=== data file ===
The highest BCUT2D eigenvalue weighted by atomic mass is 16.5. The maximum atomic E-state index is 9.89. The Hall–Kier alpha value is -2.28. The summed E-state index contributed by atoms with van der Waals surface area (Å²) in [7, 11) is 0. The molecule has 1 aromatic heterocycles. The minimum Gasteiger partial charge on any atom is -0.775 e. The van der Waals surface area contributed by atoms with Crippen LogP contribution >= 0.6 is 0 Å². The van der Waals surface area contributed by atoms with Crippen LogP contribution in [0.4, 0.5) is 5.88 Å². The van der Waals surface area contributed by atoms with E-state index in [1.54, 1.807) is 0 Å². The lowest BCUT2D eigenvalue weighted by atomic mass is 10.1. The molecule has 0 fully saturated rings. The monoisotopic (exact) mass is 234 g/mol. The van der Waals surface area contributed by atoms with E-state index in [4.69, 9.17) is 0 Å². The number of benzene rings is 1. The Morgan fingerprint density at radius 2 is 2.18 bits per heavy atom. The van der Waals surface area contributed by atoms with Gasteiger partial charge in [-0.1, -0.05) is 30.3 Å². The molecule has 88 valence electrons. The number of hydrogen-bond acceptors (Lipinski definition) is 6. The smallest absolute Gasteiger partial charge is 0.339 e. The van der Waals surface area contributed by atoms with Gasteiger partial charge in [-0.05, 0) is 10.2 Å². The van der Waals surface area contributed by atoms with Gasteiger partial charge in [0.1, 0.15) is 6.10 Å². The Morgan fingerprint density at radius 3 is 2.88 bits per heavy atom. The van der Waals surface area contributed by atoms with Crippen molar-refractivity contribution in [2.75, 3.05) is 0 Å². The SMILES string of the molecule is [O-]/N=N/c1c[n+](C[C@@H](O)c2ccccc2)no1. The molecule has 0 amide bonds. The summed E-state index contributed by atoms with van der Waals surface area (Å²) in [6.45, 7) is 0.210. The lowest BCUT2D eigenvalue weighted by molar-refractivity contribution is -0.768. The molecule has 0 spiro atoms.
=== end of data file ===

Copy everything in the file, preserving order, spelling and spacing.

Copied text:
The highest BCUT2D eigenvalue weighted by atomic mass is 16.5. The maximum atomic E-state index is 9.89. The Hall–Kier alpha value is -2.28. The summed E-state index contributed by atoms with van der Waals surface area (Å²) in [7, 11) is 0. The molecule has 1 aromatic heterocycles. The minimum Gasteiger partial charge on any atom is -0.775 e. The van der Waals surface area contributed by atoms with Crippen LogP contribution >= 0.6 is 0 Å². The van der Waals surface area contributed by atoms with Crippen LogP contribution in [0.4, 0.5) is 5.88 Å². The van der Waals surface area contributed by atoms with E-state index in [1.54, 1.807) is 0 Å². The lowest BCUT2D eigenvalue weighted by atomic mass is 10.1. The molecule has 0 fully saturated rings. The monoisotopic (exact) mass is 234 g/mol. The van der Waals surface area contributed by atoms with E-state index in [4.69, 9.17) is 0 Å². The number of benzene rings is 1. The Morgan fingerprint density at radius 2 is 2.18 bits per heavy atom. The van der Waals surface area contributed by atoms with Gasteiger partial charge in [-0.1, -0.05) is 30.3 Å². The molecule has 88 valence electrons. The number of hydrogen-bond acceptors (Lipinski definition) is 6. The smallest absolute Gasteiger partial charge is 0.339 e. The van der Waals surface area contributed by atoms with Gasteiger partial charge in [-0.05, 0) is 10.2 Å². The van der Waals surface area contributed by atoms with Gasteiger partial charge in [0.1, 0.15) is 6.10 Å². The Morgan fingerprint density at radius 3 is 2.88 bits per heavy atom. The van der Waals surface area contributed by atoms with Crippen molar-refractivity contribution in [2.75, 3.05) is 0 Å². The SMILES string of the molecule is [O-]/N=N/c1c[n+](C[C@@H](O)c2ccccc2)no1. The molecule has 0 amide bonds. The summed E-state index contributed by atoms with van der Waals surface area (Å²) in [6.45, 7) is 0.210. The lowest BCUT2D eigenvalue weighted by molar-refractivity contribution is -0.768. The molecule has 0 spiro atoms.